Pictured above: Fred Schoenagel, NRCS, explained a variety of indicators that tell us what is going on in the life in the soil.

The Foodshed Alliance hosted our first field day at the Sustainable Agriculture Enterprises site in Andover, NJ on August 8, 2023. The field day consisted of four workshops with knowledgeable presenters, ripe with engaging discussion with fellow life-long learners who came to participate in the day. 

The first discussion was about the wonders of soil analysis hosted by Fred Schoenagel, Resource Soil Scientist, USDA Natural Resources Conservation Service (NRCS). Did you know that less is known about all the soils of the Earth than discoveries in the deep ocean?! There is so much that goes into soil analysis, and as an NRCS field soil scientist, Fred has a deep well of information to share about the mysteries beneath our feet. By digging two pits in different locations in one plot at the Sussex County Community College Student Farm, Fred was able to show participants different soil horizons and explain a variety of indicators that can tell us a bit about what is going on in the life in the soil.

Second, we heard from Erin Shroll, Sussex County Community College Agriculture Business Supervisor and manager of the SCCC Student Farm (a SAgE farm tenant), about her recent learnings from experiments with Regenerative Cover Cropping practices, the importance of plant diversity, and ecological bio-amendments. Professor Shroll shared that a recent discovery in soil science by Dr. Christine Jones has shown that four plants from four different families that are not nitrogen fixing on their own, when grown together for a cover crop are able to fix more nitrogen in the soil than a single nitrogen fixing plant. Participants got to explore the student farm’s worm composting set up, where food scraps are being broken down by thousands of composting worms to produce a highly potent and nutritious bio-amendment for the farm’s plants.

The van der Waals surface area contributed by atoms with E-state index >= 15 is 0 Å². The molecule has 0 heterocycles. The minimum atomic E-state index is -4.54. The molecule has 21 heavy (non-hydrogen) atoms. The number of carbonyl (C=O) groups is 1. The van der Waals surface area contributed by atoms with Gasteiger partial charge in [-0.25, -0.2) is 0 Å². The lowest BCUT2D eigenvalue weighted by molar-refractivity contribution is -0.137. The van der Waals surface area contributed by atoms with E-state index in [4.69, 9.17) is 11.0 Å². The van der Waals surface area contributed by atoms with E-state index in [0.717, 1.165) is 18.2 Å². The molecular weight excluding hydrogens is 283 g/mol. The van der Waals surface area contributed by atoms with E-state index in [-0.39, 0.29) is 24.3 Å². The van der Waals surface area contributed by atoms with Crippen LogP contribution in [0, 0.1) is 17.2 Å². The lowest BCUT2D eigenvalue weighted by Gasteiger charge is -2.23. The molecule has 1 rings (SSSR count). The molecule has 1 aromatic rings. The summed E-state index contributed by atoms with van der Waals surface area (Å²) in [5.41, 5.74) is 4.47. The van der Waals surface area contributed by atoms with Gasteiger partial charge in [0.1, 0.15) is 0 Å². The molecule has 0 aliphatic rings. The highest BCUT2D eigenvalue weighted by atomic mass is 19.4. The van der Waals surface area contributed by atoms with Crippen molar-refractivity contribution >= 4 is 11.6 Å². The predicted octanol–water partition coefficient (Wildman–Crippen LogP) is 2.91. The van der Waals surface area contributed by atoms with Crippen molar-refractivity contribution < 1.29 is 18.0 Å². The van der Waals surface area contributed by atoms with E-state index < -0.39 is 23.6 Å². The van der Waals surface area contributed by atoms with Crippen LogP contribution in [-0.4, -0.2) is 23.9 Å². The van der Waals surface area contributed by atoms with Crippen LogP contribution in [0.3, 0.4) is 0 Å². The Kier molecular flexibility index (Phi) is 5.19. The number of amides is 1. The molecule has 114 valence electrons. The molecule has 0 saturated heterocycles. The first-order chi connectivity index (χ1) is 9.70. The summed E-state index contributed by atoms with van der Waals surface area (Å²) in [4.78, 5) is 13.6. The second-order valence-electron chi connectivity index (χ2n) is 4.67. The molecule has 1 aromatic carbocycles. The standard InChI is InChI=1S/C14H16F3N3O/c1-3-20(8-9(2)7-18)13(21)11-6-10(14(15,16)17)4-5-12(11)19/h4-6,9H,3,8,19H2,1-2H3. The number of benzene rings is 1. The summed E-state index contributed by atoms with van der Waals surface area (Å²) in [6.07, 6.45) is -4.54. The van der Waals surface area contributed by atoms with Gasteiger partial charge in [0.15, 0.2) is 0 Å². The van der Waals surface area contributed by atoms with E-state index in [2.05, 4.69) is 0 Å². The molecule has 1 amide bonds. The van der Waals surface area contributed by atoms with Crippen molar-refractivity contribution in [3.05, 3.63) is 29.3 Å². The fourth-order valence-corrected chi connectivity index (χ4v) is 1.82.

After lunch provided generously by our neighbors at Bristol Glen Communities, we learned from Kass Urban-Mead, Xerces Society, about the magical world of native pollinators and their important habitats. There are so many amazing species of pollinating creatures, some insects that are so specialized that we only see them out pollinating for about 2 weeks out of the year when their special plant is in bloom. Attendees got to go out into the fields and safely capture an insect that they found on a flower to analyze the species and its pollinating capabilities. All participants also got some take home flyers to apply some practical tactics for supporting native and specialized pollinators.

To finish off the day, Devin Cornia, executive director of NOFA-NJ, demonstrated the BCS two-wheel walk-behind tractor. Participants got to try it for themselves and see a bed be prepped in less than 20 minutes! After the BCS demo, Cornia showed the group a Soil MicroBiometer, a new tool for testing soil and getting results in real time. Some participants stayed after to tour on-site farms and connect with fellow farmers and participants.

Foodshed Alliance is looking forward to hosting more events like this in the future. If you have suggestions, ideas, feedback, or if you missed the day and would like to see some of the resources shared, please reach out to TessM@FoodshedAlliance.org.


Soil Analysis with Fred Schoenagel, NRCS
Regenerative Cover Cropping & Plant Diversity with Erin Shroll, SCCC Ag Business

BCS & Soil Microbiometer Demos with Devin Cornia, NOFA-NJ